Books and Electronic Publishing: Are They Mutually Exclusive?

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The bedtime story is one of the most sacred of childhood rituals. We curl up on our parents’ laps, snuggle up with our blankets and velveteen bunnies, as we listen, follow along with our fingertips, and eventually sound out the words of our favorite stories.

A famous publisher and author of children’s books, Emilie Buchwald, said that “children are made readers on the laps of their parents.” We know this to be true, because for generations, this is how we learned and taught our own children to read. When it was illegal to teach Black people how to read in this country, our forefathers and foremothers got their hands on books, by any means necessary, so that their children might learn to read and have a better life. How will the next and future generations adapt to this world of iPads, electronic media, and, yes, even blogs like the one you’re reading?

A while back, I was doing a reading at a library in Alexandria, VA. The parents were really into my reading, I thought was doing a pretty good job, it seemed as if I’d engaged the children. But not long after I finished, a fifth grader ran up to me and said, “Ms. Charisse, your books are cool and all, but can I get them on my iPhone?!” Children don’t know a world without the Internet. Their brains are changing to keep up with the times, and the times are changing fast.

E-books are not going away. Earlier this month, Amazon announced a hard but not surprising fact – eBook are outselling hard cover books. Days later industry experts confirmed the same stats from major publishers. Electronic publishing brings up a lot of interesting considerations and possible changes: how will media change the way children learn? How will children change the way adults publish and produce new technologies? What does all this mean for the future of children’s books, which currently aren’t even available on the Kindle? Once the technology catches up with itself and with our needs, what about the costs? Will everyone be able to afford a Kindle? Will everyone be able to afford the e-books, or will they be available for free, just like at the public library? And, what will happen to the libraries? Will the digital divide grow wider at the same rate as the technology, leaving those who cannot afford to keep up in the dust? Will the book, as we know it, become obsolete?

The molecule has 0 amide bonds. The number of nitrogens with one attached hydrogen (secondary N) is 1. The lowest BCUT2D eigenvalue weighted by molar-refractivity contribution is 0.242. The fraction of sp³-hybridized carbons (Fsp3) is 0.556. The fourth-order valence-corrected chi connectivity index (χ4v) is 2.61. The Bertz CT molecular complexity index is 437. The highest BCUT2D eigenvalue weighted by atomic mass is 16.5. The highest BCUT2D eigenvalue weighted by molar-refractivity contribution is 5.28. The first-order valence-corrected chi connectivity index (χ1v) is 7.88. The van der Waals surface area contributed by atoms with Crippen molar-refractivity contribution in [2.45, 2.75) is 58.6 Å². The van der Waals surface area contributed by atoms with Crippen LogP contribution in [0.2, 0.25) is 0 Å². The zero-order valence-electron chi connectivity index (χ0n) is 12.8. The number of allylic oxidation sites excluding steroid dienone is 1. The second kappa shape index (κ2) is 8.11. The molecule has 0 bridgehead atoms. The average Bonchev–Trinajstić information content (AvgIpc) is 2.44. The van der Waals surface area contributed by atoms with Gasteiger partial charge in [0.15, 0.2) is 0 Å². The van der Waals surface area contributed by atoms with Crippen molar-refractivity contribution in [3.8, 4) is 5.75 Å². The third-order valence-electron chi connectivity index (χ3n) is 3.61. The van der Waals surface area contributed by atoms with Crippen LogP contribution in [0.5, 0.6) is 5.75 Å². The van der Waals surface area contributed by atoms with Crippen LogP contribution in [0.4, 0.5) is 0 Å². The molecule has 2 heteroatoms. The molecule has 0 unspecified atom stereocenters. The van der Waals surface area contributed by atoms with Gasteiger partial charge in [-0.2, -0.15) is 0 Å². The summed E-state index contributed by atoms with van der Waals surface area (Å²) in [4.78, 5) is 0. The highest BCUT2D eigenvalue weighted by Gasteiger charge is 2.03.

We are just beginning to explore these newfound technologies, assessing their capabilities and challenging their limitations as well as our own. Our classrooms have gone from chalkboards, to dry erase boards, to smart boards, in order to help our children keep up with the speed of our own technological evolution. As a parent, anything that furthers my children’s education, increasing their imagination and chances of future success is something to which I can happily subscribe. As an author of children’s books, however, I cannot help but wonder about the fate of my own imagination and future successes.

I think, what matters now, is that we remember the words of Frederick Douglass: “once you learn to read, you will be forever free.” Whether we teach or learn on a paper page or multi-pixel screen, the lessons are what really matters.

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